Thomas Fleming is known for his provocative, politically incorrect, and very accessible histories that challenge many of the clichés of current American history books. Fleming is a revisionist in the best conservative sense of the word. His challenges to accepted wisdom are not with an agenda, but with a relentless hunger for the truth and a passion to present the past as it really was, along with capturing the attitudes and culture of the times.
In The New Dealers’ War Fleming exposed how the radical Left in FDR’s administration almost crippled the war effort with their utopian socialist experimentation, and how Harry Truman led reform efforts in the Senate that kept production in key materials from collapse.
In The Illusion of Victory, Fleming showed that while liberal academics may rate Woodrow Wilson highly, that he may have been the most spectacularly failed President in history. 100,000 American lives were sacrificed to favor one colonial monarchy over another, all so Wilson could have a seat at the peace table and negotiate The League of Nations. Instead, the result of WWI was Nazism and Communism killing millions for the rest of the century.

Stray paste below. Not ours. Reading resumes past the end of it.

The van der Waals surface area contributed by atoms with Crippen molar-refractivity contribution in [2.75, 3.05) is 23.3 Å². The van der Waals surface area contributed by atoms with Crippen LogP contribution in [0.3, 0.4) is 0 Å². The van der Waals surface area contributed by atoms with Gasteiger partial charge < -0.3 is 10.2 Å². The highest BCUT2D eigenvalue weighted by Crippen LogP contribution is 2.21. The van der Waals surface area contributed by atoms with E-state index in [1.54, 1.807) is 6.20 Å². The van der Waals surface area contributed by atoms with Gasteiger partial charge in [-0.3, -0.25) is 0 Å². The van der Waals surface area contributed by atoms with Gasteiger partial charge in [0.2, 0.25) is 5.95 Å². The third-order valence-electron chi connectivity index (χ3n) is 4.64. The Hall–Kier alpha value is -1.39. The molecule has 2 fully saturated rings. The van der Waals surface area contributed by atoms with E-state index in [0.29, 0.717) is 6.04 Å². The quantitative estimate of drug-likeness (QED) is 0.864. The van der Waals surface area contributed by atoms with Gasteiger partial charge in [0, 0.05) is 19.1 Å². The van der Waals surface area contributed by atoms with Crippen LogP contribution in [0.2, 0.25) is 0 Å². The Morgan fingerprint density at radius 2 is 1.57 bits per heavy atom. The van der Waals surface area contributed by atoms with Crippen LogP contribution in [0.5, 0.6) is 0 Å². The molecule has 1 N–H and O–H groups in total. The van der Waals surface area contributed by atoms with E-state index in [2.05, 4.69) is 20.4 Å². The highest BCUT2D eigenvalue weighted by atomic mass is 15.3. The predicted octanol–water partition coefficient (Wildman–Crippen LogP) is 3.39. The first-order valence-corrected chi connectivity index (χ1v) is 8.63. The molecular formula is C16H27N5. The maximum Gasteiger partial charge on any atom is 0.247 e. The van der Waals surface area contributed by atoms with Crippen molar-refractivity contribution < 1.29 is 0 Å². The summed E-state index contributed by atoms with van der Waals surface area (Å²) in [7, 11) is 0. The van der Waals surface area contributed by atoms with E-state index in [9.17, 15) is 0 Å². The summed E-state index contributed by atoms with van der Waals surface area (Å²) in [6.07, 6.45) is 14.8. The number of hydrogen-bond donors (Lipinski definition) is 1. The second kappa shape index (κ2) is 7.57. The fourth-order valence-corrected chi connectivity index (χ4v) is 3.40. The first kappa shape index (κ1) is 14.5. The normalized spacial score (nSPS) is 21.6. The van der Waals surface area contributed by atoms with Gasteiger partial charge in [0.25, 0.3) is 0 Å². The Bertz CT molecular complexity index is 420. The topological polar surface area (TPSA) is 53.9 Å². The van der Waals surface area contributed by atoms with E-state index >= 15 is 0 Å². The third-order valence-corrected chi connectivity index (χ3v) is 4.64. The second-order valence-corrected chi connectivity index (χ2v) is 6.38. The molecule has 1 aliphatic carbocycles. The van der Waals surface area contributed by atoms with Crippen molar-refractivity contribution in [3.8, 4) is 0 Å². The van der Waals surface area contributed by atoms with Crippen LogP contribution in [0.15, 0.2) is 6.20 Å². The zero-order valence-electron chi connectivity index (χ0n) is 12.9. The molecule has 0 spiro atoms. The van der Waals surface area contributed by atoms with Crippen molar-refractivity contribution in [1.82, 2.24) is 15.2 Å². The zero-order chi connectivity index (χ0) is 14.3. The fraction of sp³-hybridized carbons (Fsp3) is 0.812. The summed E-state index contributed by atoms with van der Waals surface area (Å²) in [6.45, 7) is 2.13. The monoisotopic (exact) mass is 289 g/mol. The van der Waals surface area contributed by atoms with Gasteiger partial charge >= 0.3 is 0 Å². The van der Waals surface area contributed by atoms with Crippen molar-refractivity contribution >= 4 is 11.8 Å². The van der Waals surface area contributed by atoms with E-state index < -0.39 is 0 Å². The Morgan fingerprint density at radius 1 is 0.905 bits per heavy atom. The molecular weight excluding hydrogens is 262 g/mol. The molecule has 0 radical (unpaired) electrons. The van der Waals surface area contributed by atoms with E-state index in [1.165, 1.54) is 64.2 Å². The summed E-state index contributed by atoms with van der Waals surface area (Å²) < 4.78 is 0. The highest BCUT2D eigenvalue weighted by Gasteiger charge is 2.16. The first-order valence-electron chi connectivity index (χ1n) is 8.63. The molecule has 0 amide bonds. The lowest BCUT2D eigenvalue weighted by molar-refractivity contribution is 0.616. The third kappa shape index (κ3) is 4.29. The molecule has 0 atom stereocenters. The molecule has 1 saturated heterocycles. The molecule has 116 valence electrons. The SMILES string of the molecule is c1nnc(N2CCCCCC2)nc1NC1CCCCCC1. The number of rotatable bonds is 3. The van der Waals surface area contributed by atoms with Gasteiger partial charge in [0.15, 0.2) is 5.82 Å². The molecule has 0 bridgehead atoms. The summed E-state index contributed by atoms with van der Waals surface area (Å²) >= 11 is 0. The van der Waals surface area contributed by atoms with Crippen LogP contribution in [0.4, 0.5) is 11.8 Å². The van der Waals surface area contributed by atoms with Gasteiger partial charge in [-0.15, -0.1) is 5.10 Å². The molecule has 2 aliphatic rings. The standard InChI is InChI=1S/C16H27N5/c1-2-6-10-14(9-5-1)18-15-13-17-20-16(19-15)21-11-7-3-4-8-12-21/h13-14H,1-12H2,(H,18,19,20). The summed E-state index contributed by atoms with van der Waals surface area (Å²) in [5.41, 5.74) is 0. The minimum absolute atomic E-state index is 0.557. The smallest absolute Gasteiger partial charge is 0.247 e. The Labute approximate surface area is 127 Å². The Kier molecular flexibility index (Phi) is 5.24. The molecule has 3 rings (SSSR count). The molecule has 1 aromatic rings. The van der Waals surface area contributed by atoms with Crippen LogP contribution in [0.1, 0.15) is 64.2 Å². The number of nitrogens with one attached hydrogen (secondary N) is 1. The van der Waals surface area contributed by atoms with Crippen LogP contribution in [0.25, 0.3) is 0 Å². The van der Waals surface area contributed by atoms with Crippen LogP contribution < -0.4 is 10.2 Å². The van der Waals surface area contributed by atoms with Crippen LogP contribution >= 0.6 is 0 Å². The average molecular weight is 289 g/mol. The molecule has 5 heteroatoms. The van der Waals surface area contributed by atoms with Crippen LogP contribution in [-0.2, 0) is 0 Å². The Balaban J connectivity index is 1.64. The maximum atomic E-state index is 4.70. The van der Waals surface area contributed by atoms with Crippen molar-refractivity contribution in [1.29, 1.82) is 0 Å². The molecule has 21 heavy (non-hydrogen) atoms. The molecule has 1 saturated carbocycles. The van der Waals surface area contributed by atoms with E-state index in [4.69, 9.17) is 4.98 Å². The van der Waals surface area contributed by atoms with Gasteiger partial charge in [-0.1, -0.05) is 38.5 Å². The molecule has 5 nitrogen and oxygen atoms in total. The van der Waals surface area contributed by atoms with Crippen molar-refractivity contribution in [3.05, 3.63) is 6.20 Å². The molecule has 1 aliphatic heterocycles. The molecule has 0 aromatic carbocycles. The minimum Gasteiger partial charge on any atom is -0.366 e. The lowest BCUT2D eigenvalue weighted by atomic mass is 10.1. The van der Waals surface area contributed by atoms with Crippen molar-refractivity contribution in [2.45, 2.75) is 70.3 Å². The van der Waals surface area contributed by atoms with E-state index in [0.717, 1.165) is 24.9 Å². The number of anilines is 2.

Fleming’s new book A Disease in the Public Mind: A New Understanding of Why We Fought the Civil War , exposes how inflammatory Abolitionist rhetoric and propaganda were a major cause of the Civil War. Every other civilized nation outlawed slavery, despite economic and financial incentives, without killing a major part of its own population to do so.
While reading the book, I imagined if the pro-life movement was actually dominated by spokesmen who advocated killing abortionists.
Fleming is also a novelist, the mega-best-selling author of Officers’ Wives and Liberty Tavern, among many others. My personal favorite is the all too convincing alternate history novel, The Secret Trial of Robert E. Lee which also explores the hatred of the Radical Republicans for all things Southern.
He is best known for his numerous books on the American Revolution, including the gigantic-selling coffee table book, Liberty!, which was the basis for the PBS series. Fleming is a leader in the movement to restore the reputation of the Founders– especially George Washington– in the public square.
Fleming is a recent past President of the Society of American Historians. Recently we sat down for an interview about A Disease in the Public Mind, perhaps his most provocative book yet.
FLEMING: That’s the question that made me write this book. All the countries of South America, even Brazil, which had three million slaves – almost as many as America’s four million – ended the evil institution peacefully. The British freed almost a million slaves in the West Indies without bloodshed. Revolutionary France ended slavery in their colonies with a decree from Paris.
FORSMARK: So why did the United States have to do in in a way that killed a million young men?